The Turkish Interior Ministry announced on Monday that 239 people were detained last week as part of investigations into the faith-based Gülen movement.
A total of 18,128 people had been detained over alleged links to the movement by the end of August 2018.
President Recep Tayyip Erdoğan and his ruling Justice and Development Party (AKP) government pursued a crackdown on the movement following corruption operations in December 2013 in which the inner circle of the government and then-Prime Minister Erdoğan were implicated.
Erdoğan also accuses the Gülen movement of masterminding a coup attempt in July 2016.
Despite the movement strongly denying involvement in the failed coup, Erdoğan launched a witch-hunt targeting the group following the abortive putsch.
The Turkish government on July 8 issued a decree-law firing 18,632 civil servants due to their alleged ties to “terrorist groups” and closing 12 associations, three newspapers and one TV station.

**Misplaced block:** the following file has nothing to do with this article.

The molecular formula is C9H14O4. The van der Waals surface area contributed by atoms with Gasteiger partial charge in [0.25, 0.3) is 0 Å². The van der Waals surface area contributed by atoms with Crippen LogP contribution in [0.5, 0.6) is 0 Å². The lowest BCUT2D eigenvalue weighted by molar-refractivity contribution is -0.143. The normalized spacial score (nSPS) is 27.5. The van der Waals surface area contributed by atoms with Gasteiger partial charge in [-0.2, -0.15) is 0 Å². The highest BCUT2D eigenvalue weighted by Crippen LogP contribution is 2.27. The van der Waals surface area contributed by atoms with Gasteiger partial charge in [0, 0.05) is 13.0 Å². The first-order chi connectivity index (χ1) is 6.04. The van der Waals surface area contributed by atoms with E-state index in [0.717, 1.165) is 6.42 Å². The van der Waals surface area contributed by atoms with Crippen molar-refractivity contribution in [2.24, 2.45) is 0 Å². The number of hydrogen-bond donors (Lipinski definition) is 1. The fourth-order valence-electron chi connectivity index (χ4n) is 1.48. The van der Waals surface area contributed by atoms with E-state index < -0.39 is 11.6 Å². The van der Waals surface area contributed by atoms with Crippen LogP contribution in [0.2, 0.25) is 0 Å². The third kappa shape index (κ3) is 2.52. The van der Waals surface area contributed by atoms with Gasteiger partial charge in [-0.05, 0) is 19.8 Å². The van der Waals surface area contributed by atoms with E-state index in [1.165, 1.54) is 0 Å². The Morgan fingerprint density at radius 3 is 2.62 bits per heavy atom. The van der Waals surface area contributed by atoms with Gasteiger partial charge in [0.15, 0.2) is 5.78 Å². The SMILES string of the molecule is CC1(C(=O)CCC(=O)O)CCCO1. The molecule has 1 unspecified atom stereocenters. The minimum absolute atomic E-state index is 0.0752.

According to the TurkeyPurge.com website, with the latest decree the total number of people dismissed after the 2016 coup attempt now exceeds 170,000.
The European Commission said in a report on April 17 that since the introduction of a state of emergency on July 20, 2016, over 150,000 people were taken into custody and 78,000 were arrested.
Turkish Interior Minister Süleyman Soylu on Dec. 12, 2017 said 234,419 passports had been revoked as part of investigations into the Gülen movement since a failed coup.
On Nov. 16, 2017 Soylu had said eight holdings and 1,020 companies were seized as part of operations against the movement.